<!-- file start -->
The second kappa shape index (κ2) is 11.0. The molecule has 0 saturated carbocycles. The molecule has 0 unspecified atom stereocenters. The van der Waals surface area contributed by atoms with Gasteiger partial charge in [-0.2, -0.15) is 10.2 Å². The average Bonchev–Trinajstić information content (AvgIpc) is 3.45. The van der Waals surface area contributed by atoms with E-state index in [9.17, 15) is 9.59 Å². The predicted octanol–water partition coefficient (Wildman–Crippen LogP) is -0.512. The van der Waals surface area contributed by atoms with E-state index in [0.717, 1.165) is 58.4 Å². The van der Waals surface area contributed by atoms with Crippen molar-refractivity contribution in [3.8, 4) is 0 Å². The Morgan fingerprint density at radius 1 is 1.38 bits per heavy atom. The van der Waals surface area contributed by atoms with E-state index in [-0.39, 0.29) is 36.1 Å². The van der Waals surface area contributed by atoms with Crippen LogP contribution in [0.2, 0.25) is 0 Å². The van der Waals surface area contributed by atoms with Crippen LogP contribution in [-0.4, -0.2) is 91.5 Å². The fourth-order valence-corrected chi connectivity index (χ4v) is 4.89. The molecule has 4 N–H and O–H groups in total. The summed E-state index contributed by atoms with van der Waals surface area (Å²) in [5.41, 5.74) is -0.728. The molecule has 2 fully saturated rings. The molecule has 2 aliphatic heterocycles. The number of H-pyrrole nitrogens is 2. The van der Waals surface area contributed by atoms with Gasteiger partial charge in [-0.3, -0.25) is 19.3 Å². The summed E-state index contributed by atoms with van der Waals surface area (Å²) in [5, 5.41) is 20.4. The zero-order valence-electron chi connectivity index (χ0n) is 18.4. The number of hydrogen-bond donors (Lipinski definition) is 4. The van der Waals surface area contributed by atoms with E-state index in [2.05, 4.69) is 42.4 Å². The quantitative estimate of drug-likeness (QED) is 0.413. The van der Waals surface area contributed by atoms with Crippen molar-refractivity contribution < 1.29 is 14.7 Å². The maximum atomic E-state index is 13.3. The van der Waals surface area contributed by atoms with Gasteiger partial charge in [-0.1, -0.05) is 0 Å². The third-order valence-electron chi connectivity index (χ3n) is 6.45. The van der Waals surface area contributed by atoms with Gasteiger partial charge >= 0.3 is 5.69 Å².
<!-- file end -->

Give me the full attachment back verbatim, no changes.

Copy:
The second kappa shape index (κ2) is 11.0. The molecule has 0 saturated carbocycles. The molecule has 0 unspecified atom stereocenters. The van der Waals surface area contributed by atoms with Gasteiger partial charge in [-0.2, -0.15) is 10.2 Å². The average Bonchev–Trinajstić information content (AvgIpc) is 3.45. The van der Waals surface area contributed by atoms with E-state index in [9.17, 15) is 9.59 Å². The predicted octanol–water partition coefficient (Wildman–Crippen LogP) is -0.512. The van der Waals surface area contributed by atoms with E-state index in [0.717, 1.165) is 58.4 Å². The van der Waals surface area contributed by atoms with Crippen molar-refractivity contribution in [3.8, 4) is 0 Å². The Morgan fingerprint density at radius 1 is 1.38 bits per heavy atom. The van der Waals surface area contributed by atoms with E-state index in [-0.39, 0.29) is 36.1 Å². The van der Waals surface area contributed by atoms with Crippen LogP contribution in [0.2, 0.25) is 0 Å². The van der Waals surface area contributed by atoms with Crippen LogP contribution in [-0.4, -0.2) is 91.5 Å². The fourth-order valence-corrected chi connectivity index (χ4v) is 4.89. The molecule has 4 N–H and O–H groups in total. The summed E-state index contributed by atoms with van der Waals surface area (Å²) in [5.41, 5.74) is -0.728. The molecule has 2 fully saturated rings. The molecule has 2 aliphatic heterocycles. The number of H-pyrrole nitrogens is 2. The van der Waals surface area contributed by atoms with Gasteiger partial charge in [-0.3, -0.25) is 19.3 Å². The summed E-state index contributed by atoms with van der Waals surface area (Å²) in [5, 5.41) is 20.4. The zero-order valence-electron chi connectivity index (χ0n) is 18.4. The number of hydrogen-bond donors (Lipinski definition) is 4. The van der Waals surface area contributed by atoms with E-state index in [2.05, 4.69) is 42.4 Å². The quantitative estimate of drug-likeness (QED) is 0.413. The van der Waals surface area contributed by atoms with Crippen molar-refractivity contribution < 1.29 is 14.7 Å². The maximum atomic E-state index is 13.3. The van der Waals surface area contributed by atoms with Gasteiger partial charge in [-0.1, -0.05) is 0 Å². The third-order valence-electron chi connectivity index (χ3n) is 6.45. The van der Waals surface area contributed by atoms with Gasteiger partial charge >= 0.3 is 5.69 Å².